They need to use less privacy-invasive methods before doing surveillance
Third, before conducting surveillance, the insurance company must have exhausted all other means to collect the information without invading your privacy. This means this insurance company has to do things like interviewing you over the phone, asking you to fill out questionnaires, reviewing your medical records, or sending you in for a medical assessment. Many insurance companies run afoul of this requirement when doing surveillance. They can’t show that they used less privacy-invasive means to get the information.
Surveillance must be as limited as possible
Finally, the insurance company’s collection of personal information without consent must be as limited as possible. The insurance company must refrain from doing excessive hours of surveillance unless it is justified. For example, the insurance company may be justified in doing an initial three days of surveillance. However, if the information collected does not show dishonesty or, worse yet, supports what you have told them. Then they are not justified in continuing to do more surveillance in the hope of finding something. They are not allowed to use surveillance as a fishing expedition.
When is Long-Term Disability Surveillance Most Likely?
Surveillance can happen at any time during a long-term disability claim. However, the following are situations when surveillance is most likely.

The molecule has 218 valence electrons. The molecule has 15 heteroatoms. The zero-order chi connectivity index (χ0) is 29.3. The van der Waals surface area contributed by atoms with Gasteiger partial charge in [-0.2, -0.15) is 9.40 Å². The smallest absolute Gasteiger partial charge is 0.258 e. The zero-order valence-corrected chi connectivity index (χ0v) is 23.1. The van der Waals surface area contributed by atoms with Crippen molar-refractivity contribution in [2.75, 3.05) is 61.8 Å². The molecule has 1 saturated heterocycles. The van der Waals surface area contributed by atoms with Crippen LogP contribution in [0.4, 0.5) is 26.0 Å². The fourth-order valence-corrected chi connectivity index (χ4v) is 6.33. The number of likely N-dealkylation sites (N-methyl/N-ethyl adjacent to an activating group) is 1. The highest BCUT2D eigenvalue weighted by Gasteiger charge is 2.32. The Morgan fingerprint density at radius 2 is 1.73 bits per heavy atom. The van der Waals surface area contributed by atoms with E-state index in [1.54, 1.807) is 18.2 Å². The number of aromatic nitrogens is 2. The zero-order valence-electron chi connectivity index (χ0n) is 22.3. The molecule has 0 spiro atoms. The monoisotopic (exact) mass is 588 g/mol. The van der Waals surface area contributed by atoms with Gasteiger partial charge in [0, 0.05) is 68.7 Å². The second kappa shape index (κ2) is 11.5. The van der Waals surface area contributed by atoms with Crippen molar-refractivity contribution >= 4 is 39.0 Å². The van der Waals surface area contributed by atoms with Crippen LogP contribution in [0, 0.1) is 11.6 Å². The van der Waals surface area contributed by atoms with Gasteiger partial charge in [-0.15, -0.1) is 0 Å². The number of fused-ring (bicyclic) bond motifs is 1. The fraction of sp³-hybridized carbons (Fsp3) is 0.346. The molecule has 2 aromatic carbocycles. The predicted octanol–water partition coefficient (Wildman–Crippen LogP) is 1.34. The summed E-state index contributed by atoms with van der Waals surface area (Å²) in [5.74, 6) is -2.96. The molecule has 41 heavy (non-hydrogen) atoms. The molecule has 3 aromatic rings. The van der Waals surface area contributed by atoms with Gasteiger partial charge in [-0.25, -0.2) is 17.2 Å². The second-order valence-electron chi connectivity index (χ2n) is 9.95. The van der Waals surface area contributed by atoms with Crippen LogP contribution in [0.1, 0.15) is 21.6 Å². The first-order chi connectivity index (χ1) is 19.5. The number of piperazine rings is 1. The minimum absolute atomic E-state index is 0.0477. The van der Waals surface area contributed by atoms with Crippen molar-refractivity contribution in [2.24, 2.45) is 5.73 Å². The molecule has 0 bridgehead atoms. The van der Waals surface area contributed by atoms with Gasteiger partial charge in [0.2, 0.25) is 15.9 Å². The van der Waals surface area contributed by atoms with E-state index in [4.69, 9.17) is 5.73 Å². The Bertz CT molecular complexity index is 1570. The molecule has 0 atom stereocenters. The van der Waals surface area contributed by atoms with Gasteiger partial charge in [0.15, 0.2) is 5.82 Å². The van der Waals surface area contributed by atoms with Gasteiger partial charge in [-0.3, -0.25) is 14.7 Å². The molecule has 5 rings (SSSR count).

Whenever there are red flags (from the insurance company’s perspective)
Surveillance can happen when the insurance company senses you are being dishonest with them. In other words, whenever they see a red flag. They see red flags when you give inconsistent statements. Or when they discover information that contradicts what you have told them.
In the lead-up to the change of definition of disability
The change of definition usually occurs after two or three years of receiving long-term disability benefits. The definition of disability changes from being unable to do your “own occupation” to being unable to do “any occupation.”
It is harder for you to show that you can’t do “any” occupation than it is to show you can’t do your “own” occupation. For example, it is easier for me to prove a disability prevents me from being a lawyer (my own occupation), but it would be harder to prove I can’t do other occupations that are less stressful or difficult.
Therefore, it is common for insurance companies to do surveillance in the year leading up to the date of the change of definition. Their goal is to get a video showing you doing things that are consistent with you being able to do some other type of work.